The First Question You Should Ask
Christopher D. Connors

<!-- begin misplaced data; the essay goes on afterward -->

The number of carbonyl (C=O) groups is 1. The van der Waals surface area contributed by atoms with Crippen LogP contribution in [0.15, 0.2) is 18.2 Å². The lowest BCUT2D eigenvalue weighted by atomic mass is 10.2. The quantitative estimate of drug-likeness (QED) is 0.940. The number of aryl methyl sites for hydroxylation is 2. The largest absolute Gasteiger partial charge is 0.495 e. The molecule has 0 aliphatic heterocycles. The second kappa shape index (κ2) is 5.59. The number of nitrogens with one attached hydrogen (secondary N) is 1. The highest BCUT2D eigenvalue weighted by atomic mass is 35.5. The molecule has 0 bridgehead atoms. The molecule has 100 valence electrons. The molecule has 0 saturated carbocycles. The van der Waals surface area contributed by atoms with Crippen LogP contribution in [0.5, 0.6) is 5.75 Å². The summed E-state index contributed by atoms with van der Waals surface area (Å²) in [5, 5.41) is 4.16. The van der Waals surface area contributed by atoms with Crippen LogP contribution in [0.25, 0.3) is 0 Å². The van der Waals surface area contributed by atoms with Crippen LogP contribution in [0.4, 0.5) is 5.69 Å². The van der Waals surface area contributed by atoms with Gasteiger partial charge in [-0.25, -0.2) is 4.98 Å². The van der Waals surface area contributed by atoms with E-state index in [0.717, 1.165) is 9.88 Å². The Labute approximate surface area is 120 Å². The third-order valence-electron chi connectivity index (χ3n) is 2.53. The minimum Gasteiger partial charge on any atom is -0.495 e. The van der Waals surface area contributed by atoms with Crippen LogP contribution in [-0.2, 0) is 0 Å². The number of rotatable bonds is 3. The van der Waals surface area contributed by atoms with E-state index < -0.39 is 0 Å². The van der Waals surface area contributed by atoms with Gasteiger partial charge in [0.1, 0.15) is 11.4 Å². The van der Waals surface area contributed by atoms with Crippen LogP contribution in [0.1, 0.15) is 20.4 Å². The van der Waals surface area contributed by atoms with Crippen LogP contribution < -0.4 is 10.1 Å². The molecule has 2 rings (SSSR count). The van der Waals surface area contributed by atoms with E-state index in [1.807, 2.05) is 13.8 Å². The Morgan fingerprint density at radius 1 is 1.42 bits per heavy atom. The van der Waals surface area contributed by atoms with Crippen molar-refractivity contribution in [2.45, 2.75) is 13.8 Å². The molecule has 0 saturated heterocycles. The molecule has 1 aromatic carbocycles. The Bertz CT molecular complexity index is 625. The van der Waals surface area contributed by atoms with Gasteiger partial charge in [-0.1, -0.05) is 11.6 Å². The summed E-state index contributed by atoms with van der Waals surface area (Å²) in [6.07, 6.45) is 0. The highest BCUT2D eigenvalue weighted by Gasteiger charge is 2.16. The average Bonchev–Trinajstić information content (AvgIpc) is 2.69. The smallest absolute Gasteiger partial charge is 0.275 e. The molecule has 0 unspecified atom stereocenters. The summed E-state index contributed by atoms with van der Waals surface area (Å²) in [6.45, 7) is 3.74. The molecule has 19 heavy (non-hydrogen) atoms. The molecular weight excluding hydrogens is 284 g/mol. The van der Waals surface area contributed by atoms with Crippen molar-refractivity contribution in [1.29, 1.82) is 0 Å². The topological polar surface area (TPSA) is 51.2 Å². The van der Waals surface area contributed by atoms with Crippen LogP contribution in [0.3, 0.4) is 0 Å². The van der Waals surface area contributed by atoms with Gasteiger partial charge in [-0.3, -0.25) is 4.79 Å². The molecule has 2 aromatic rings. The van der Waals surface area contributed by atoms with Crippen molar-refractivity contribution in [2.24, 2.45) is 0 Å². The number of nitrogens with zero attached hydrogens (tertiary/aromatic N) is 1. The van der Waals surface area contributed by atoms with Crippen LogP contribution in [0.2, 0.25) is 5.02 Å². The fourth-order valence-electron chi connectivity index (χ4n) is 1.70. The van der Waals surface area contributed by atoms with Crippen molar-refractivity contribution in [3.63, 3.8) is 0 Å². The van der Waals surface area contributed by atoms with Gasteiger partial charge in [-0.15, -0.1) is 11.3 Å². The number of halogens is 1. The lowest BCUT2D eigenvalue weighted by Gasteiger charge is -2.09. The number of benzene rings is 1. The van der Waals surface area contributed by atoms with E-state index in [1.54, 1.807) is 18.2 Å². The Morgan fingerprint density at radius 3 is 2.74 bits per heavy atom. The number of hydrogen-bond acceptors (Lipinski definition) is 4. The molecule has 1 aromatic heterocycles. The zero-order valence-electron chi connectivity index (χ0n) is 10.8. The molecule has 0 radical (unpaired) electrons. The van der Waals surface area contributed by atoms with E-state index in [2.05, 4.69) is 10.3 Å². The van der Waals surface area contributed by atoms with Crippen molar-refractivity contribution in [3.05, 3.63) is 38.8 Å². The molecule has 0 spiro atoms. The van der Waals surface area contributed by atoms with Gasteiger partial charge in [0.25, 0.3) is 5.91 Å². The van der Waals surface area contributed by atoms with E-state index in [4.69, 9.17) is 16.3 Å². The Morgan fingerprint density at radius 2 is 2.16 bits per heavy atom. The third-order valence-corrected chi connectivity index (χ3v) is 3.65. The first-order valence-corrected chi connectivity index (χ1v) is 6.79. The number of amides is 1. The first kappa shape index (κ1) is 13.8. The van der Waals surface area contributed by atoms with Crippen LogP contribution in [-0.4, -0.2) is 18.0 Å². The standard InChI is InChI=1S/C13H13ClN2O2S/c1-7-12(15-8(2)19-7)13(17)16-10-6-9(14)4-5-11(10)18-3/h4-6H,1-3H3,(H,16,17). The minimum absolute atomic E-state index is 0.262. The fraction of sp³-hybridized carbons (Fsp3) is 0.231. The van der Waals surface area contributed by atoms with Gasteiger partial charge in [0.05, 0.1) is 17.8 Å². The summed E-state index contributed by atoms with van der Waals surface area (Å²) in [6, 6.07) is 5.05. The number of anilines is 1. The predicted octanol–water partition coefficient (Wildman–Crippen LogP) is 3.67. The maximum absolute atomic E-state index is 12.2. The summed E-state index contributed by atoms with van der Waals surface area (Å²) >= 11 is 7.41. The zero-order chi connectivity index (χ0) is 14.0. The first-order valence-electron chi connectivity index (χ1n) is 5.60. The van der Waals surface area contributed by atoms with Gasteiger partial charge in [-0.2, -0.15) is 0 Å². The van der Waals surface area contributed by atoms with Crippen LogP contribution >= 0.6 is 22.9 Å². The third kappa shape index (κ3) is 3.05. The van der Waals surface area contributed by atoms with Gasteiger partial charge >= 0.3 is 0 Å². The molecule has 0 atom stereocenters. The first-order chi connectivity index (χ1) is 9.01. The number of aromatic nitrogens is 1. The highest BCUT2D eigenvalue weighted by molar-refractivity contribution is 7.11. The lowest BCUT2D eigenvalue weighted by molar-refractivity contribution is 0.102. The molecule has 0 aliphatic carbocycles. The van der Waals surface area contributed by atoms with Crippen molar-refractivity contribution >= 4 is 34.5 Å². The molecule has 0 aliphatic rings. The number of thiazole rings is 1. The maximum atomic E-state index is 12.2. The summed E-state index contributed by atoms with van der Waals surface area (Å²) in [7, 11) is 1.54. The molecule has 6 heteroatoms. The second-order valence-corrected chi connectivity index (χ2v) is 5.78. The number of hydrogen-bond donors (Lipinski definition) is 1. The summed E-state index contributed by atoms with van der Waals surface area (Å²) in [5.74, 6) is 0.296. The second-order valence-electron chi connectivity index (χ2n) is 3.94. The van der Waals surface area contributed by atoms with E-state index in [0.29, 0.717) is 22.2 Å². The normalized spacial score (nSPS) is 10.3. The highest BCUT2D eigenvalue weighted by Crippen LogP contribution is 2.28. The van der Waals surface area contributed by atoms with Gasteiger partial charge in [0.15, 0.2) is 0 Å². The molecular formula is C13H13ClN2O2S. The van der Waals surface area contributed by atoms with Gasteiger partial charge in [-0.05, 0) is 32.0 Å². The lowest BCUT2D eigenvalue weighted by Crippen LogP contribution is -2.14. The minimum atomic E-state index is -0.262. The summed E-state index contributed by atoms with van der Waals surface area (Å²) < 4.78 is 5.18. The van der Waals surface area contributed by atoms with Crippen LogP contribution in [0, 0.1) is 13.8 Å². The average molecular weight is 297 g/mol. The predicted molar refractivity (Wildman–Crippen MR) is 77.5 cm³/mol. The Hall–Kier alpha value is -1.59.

Reading this was a nice, helpful reinforcement for me. Thanks. I had an interesting experience several months ago, which my mind keeps drifting back to, re-examining it, turning it over again. My neighbor is a retired doctor who’s fit, but even so he needed a hand with a woodchopping job. I’m also retired, and kind of weirdly fascinated with a return to very manual labor after a long career behind a desk. We all have large yards with lots of trees up here, and for most people that just means “very pretty”, but for us who live in it, yeah, very pretty, but also a lot of work. Anyway, the point is, I like my neighbor and was happy to help him when he asked if I could spare an hour. We don’t know each other all that well, so I don’t think he knew how to deal with me just helping, and not wanting anything in return — I could see it was a bit uncomfortable for him. I reassured him that I was glad to help. If I’d already known your favorite quote above, “I give without expecting anything in return”, maybe it’d have been easier for me to explain to him how it made me feel good. It bothers me that our lives have been so distorted by “transactional living” that we see each other mostly as commodities or means to an end.

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